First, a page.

Global News is a media partner with Journalists for Human Rights and, as part of that partnership, is proud to provide a platform for updates on JHR programs.
Tyarra Goodman is a student from Sandy Lake First Nation studying at Confederation College in Thunder Bay. She was one of 16 Thunder Bay youth who participated in media training with Journalists for Human Rights’ Indigenous Reporters Program this summer. During the training session, Goodman produced a video exploring her experience of racism in the city.
WATCH: HR trainee and member of Thunder Bay’s Regional Multicultural Youth Council Tyarra Goodman tells her story of overcoming racism in Thunder Bay.
Along with other challenges facing the youth of Thunder Bay — particularly First Nations youth — racism has been a topic of discussion over the past few years.
In her award-winning book Seven Fallen Feathers: Racism, Death and Hard Truths in a Northern City, Tanya Talaga explores the lives and deaths of seven students who lived in Thunder Bay while attending high school, far from the isolated First Nations communities they called home.
The Seven Youth Inquest, a coroner’s inquest into the deaths of those seven Indigenous youth, concluded in 2016, with the Office of the Chief Coroner making 145 recommendations to eight parties as a result of its findings.
In response to one of those recommendations, the federal government recently announced $5.6 million in funding for its Youth Inclusion Program, which will work with vulnerable youth in Thunder Bay, particularly Indigenous youth who are living in the city to pursue their education.
Talaga was selected to give the 2018 CBC Massey Lectures, and the city chosen to launch her series of talks on Indigenous youth suicide? Thunder Bay.
While this discussion has brought much-needed attention to the realities facing Indigenous youth in Thunder Bay, there is one very important perspective that is rarely heard – that of the youth themselves.
Thunder Bay’s Regional Multicultural Youth Council (RMYC) is an organization that describes itself as “an inclusive group of students that aim to link youths in small and isolated communities of Northwestern Ontario and engage, mobilize and empower them to make a difference.” Each summer, a diverse group of high school and college students in Thunder Bay are employed by RMYC to work with at-risk youth in the city.
Many of these young leaders themselves hail from small and isolated First Nations communities and are living far from home and family while they pursue their education. They have unique, personal insight into the challenges the council is working to address.
Each summer, members of the RMYC conducts and presents research on issues faced by their peers. While much of the discussion around Indigenous youth here is focused on racism, substance abuse and violence — all issues the RMYC works to address — this summer, the council’s research priority was an issue that is rarely raised in public discourse: homesickness.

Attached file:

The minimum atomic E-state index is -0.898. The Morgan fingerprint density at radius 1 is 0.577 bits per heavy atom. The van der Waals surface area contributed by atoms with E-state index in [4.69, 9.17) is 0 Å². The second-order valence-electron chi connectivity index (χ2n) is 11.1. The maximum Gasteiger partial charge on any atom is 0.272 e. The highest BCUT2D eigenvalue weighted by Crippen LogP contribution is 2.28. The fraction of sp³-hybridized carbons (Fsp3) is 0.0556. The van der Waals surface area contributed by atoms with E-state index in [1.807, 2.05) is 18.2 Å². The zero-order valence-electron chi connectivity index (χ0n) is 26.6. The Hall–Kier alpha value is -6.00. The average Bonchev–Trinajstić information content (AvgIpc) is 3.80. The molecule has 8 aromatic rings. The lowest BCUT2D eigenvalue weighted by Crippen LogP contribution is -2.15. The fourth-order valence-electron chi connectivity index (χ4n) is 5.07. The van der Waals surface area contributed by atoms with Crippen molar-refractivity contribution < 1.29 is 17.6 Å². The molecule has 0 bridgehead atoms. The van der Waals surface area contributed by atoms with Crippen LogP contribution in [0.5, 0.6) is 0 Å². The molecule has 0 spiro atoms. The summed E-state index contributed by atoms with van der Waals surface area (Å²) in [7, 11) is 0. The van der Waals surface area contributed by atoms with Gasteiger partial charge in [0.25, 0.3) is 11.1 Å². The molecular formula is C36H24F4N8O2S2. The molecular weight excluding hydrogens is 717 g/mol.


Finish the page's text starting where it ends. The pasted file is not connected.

To conduct this research, the RMYC was supported in its activities by Carleton University’s Indigenous Youth Futures Partnership. In collaboration with Carleton University, JHR conducted digital storytelling workshops with the RMYC, training the council in video production skills including research, interviewing, visual storytelling, audio recording and video editing.
The training was held at RMYC’s space — formerly home to a restaurant — in the Victoriaville neighbourhood of Thunder Bay. The old dining booths are still there, often occupied by small groups of students huddled in conversation or working at their laptops. At one end of the old bar, a coffee machine and a seemingly endless supply of donated Timbits, muffins and bagels greet visitors, while the rest of the counter is piled high with books and paperwork, serving the dual purposes of welcome desk and office space for Moffat Makuto, executive director of the Multicultural Association of Northwestern Ontario, a regional parent organization of the RMYC.
Every inch of wall space in the long room is covered in old posters, their anti-racism slogans a constant reminder that this work has been going on for many years. Indeed, Makuto has worked to support several generations of youth since the RMYC was established in 1985. And while the space itself may be showing its age, the energy and enthusiasm brought by the RMYC’s young members breathes new life into its mission each year.
Over the course of the week-long training session, these young people held impassioned and creative discussions about their city, the issues they face and the solutions they would like to see. Members of the RMYC brainstormed the best ways to communicate their ideas, methods for gathering information and how to use that information to create change.
In these conversations, several young people shared their experiences of violence and racism as well as the ways in which they have fought and overcome obstacles. They also discussed challenges every young person faces, such as time management.
The RMYC spent the week thinking, talking and writing about their own experiences and ideas. Individually or in small groups, they produced videos covering topics important to them, providing a first-person perspective on the youth experience in Thunder Bay.
John Moonias of Marten Falls First Nation worked with a small group of youth on a short documentary. “We were talking about substance abuse and addiction: nicotine, caffeine, alcohol, drugs.” He appreciated being able to choose his own subject matter. “When it’s made about what I want to do, I enjoy making it, but whenever I’m demanded to do this and that, it’s overwhelming.”
These young people have a lot to say and, when given the opportunity, they say it with purpose and conviction. There is much we still have to learn from listening to them.